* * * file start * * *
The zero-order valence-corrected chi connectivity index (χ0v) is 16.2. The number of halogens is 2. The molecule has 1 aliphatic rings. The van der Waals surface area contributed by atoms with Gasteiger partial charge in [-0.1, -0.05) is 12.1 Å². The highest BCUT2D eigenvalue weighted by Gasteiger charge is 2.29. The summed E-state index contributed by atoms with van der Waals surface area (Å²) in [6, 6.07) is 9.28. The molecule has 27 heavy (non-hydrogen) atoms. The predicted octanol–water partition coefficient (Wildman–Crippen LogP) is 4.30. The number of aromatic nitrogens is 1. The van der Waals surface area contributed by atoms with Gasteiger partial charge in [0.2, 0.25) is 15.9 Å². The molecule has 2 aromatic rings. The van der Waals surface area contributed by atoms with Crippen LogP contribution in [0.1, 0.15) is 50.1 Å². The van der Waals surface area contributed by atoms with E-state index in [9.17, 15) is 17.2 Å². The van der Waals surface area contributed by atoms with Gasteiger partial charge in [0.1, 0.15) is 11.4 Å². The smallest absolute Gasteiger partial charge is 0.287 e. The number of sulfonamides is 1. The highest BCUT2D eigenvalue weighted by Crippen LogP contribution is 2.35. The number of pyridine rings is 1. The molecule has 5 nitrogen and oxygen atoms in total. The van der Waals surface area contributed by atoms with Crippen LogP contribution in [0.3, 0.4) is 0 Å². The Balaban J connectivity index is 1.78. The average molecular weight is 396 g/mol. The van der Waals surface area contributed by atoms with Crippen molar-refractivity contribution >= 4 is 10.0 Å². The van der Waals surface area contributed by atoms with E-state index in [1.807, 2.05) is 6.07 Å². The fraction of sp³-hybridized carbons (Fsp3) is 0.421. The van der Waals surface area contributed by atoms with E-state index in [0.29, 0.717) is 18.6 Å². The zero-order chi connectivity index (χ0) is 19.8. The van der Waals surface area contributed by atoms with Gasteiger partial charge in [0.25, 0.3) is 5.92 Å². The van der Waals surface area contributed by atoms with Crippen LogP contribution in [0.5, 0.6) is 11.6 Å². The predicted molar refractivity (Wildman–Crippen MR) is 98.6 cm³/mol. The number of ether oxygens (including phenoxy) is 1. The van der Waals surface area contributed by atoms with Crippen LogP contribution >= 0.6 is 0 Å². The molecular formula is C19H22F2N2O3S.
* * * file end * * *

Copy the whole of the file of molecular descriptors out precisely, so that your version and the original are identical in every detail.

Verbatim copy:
The zero-order valence-corrected chi connectivity index (χ0v) is 16.2. The number of halogens is 2. The molecule has 1 aliphatic rings. The van der Waals surface area contributed by atoms with Gasteiger partial charge in [-0.1, -0.05) is 12.1 Å². The highest BCUT2D eigenvalue weighted by Gasteiger charge is 2.29. The summed E-state index contributed by atoms with van der Waals surface area (Å²) in [6, 6.07) is 9.28. The molecule has 27 heavy (non-hydrogen) atoms. The predicted octanol–water partition coefficient (Wildman–Crippen LogP) is 4.30. The number of aromatic nitrogens is 1. The van der Waals surface area contributed by atoms with Gasteiger partial charge in [0.2, 0.25) is 15.9 Å². The molecule has 2 aromatic rings. The van der Waals surface area contributed by atoms with Crippen LogP contribution in [0.1, 0.15) is 50.1 Å². The van der Waals surface area contributed by atoms with E-state index in [9.17, 15) is 17.2 Å². The van der Waals surface area contributed by atoms with Gasteiger partial charge in [0.1, 0.15) is 11.4 Å². The smallest absolute Gasteiger partial charge is 0.287 e. The number of sulfonamides is 1. The highest BCUT2D eigenvalue weighted by Crippen LogP contribution is 2.35. The number of pyridine rings is 1. The molecule has 5 nitrogen and oxygen atoms in total. The van der Waals surface area contributed by atoms with Crippen LogP contribution in [0.3, 0.4) is 0 Å². The Balaban J connectivity index is 1.78. The average molecular weight is 396 g/mol. The van der Waals surface area contributed by atoms with Crippen molar-refractivity contribution >= 4 is 10.0 Å². The van der Waals surface area contributed by atoms with E-state index in [1.807, 2.05) is 6.07 Å². The fraction of sp³-hybridized carbons (Fsp3) is 0.421. The van der Waals surface area contributed by atoms with E-state index in [0.29, 0.717) is 18.6 Å². The zero-order chi connectivity index (χ0) is 19.8. The van der Waals surface area contributed by atoms with Gasteiger partial charge in [0.25, 0.3) is 5.92 Å². The van der Waals surface area contributed by atoms with Crippen LogP contribution in [0.5, 0.6) is 11.6 Å². The predicted molar refractivity (Wildman–Crippen MR) is 98.6 cm³/mol. The number of ether oxygens (including phenoxy) is 1. The van der Waals surface area contributed by atoms with Crippen LogP contribution >= 0.6 is 0 Å². The molecular formula is C19H22F2N2O3S.